Make your bed
It’s a great time of year to construct raised beds, which are particularly suited to growing vegetables and soft fruits, says Mary Lovell-smith.
EDIBLES • Beans, beetroot, broccoli, carrots, coriander, celery, lettuce, peas, radish, spinach, and spring onions may be sown direct into the garden now – as long as the soil is not still too wet. • Asparagus crowns may still be planted, preferably in soil rich in compost and seaweed. Plant 40cm apart, 10cm deep, with fine soil on top. Resist picking for another year. • Plant yams in a sunny spot with blood and bone and sheep pellets added to the soil. As the shoots grow the plants should be mounded up with soil, in a similar way to potatoes. • While strawberries are usually planted in autumn or winter to let them establish before fruiting, they may still be planted now. Prepare bed by digging in compost and sheep pellets. Do not let the plants dry out, and ensure the crown is at soil level – not buried – when planting. • Feed citrus with compost and/or a commercial
RAISED BEDS • Raised beds are good for growing vegetables and soft fruits in particular, because they allow greater control over drainage, soil temperatures and soil type and condition. • Beds are best no wider than 1.5 metres so you can reach across from both sides. Paths between the beds should be at least 30cm, or up to 45cm if you want to get a wheelbarrow along them. • Use untreated timber for the frames (or rocks or bricks). Or buy a kit. If placing on a hard surface, such as paving slabs, lay at least 10cm of coarse gravel on the bottom, then a thick layer of cardboard or newspaper. Fill beds with organic matter, such as a mix of topsoil and compost. Extras such as well-rotted animal manure, leaf mould, grit, sheep or poultry pellets and straw may also be incorporated. • Let soil settle for a fortnight or so before sowing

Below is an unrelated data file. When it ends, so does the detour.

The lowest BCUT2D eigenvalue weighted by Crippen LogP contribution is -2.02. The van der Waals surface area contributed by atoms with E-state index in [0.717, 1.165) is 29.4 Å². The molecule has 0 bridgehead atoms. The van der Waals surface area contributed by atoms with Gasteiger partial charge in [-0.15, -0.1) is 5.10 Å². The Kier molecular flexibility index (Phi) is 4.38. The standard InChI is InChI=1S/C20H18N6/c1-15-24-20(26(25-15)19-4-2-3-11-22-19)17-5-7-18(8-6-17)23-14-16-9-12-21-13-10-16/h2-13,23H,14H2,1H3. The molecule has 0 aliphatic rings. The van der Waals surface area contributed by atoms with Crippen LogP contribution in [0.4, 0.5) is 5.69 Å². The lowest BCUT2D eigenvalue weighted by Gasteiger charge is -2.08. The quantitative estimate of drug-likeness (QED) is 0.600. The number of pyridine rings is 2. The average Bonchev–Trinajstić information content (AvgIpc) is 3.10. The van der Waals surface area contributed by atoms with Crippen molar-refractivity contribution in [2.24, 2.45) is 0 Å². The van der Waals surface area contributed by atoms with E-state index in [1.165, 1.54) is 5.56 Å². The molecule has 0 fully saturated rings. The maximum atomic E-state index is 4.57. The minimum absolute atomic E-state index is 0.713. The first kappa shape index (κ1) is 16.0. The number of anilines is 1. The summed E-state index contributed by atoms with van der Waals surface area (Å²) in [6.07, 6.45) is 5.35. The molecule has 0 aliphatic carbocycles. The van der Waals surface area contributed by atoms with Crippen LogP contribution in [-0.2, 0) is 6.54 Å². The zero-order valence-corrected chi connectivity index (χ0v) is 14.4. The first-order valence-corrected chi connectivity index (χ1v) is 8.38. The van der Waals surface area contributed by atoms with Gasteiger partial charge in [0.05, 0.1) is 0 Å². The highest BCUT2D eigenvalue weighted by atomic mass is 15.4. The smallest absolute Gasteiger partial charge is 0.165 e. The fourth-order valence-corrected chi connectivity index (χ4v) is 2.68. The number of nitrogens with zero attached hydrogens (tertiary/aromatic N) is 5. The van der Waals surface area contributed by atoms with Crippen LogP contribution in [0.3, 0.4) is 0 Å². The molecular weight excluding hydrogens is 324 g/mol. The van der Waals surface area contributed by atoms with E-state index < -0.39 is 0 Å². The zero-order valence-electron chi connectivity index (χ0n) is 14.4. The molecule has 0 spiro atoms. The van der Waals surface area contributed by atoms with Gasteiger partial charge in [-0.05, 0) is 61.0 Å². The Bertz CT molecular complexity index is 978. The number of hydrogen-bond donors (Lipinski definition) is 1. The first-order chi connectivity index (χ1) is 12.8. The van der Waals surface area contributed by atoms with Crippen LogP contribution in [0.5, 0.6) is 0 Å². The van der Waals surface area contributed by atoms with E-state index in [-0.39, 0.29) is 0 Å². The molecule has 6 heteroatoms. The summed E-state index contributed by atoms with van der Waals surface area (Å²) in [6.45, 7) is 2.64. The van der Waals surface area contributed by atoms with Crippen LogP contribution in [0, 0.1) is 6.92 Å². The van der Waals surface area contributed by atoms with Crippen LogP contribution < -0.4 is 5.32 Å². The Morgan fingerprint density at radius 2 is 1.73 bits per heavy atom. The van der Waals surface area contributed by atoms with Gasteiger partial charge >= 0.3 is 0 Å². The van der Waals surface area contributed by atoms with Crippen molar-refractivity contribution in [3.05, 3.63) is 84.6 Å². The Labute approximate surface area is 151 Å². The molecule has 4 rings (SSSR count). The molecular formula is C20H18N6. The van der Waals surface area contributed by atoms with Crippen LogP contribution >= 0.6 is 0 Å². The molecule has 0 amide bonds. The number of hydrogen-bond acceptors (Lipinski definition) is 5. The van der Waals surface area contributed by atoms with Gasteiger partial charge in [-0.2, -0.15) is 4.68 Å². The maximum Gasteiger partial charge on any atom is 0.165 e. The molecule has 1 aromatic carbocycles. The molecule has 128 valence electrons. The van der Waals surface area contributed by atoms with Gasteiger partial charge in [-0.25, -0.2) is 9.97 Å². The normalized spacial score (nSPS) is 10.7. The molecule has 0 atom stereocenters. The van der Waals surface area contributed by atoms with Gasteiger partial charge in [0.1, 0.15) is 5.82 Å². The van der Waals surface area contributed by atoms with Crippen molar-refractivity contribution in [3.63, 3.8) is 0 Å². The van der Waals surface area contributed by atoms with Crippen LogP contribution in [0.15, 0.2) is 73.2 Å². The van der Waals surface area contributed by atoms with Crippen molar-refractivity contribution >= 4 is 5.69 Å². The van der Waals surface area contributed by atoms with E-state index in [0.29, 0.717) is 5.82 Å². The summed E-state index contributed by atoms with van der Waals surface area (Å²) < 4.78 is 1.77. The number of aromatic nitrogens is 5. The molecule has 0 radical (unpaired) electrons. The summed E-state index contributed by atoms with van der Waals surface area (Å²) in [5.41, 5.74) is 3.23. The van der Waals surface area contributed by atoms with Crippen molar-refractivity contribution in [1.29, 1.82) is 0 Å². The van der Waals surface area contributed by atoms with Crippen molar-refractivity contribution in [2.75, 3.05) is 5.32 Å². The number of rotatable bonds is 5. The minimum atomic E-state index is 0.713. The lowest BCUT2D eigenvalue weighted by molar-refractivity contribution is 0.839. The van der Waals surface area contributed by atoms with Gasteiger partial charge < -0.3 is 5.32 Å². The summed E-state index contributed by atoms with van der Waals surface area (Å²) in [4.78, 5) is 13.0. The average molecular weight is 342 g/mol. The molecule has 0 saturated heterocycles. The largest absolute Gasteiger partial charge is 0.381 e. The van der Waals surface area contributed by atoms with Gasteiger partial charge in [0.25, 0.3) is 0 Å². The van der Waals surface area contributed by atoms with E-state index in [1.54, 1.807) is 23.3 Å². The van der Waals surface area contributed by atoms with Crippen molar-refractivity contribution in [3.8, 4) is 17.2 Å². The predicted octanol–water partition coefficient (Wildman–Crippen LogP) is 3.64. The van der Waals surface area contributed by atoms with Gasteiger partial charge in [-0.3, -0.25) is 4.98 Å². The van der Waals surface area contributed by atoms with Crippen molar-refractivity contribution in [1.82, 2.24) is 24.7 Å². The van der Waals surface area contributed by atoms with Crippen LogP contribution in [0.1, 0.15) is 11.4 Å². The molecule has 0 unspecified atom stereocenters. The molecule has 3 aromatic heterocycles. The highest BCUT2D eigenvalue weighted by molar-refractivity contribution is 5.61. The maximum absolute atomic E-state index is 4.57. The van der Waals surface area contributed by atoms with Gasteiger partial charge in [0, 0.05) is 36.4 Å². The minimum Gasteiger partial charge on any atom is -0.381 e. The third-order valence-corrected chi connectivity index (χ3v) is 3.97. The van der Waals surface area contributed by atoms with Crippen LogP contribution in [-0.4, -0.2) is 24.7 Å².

or planting. • After planting, mulch with compost, peastraw,
pine needles etc. • Existing beds may need to be topped up every
year or so.
ORNAMENTALS • Do not remove daffodil, leaves and other narcissus
for at least another two months as they are needed to make food for the bulbs. Removal now will starve the plant and make for a poorer display in future. • Feed roses with well-rotted manure, or a
commercial rose fertiliser. • Plant perennials and sow annual seeds. • Trim new hedges – quite hard for their first cut, and keep bases clear of weeds. Apply a layer of compost or well-rotted manure around their bases. • Cut back azaleas, camellias and magnolias after flowering to encourage new growth for next season’s blooms. • Sow new lawns or repair old ones.
YOUR WEEKEND | 30 SEPTEMBER 2017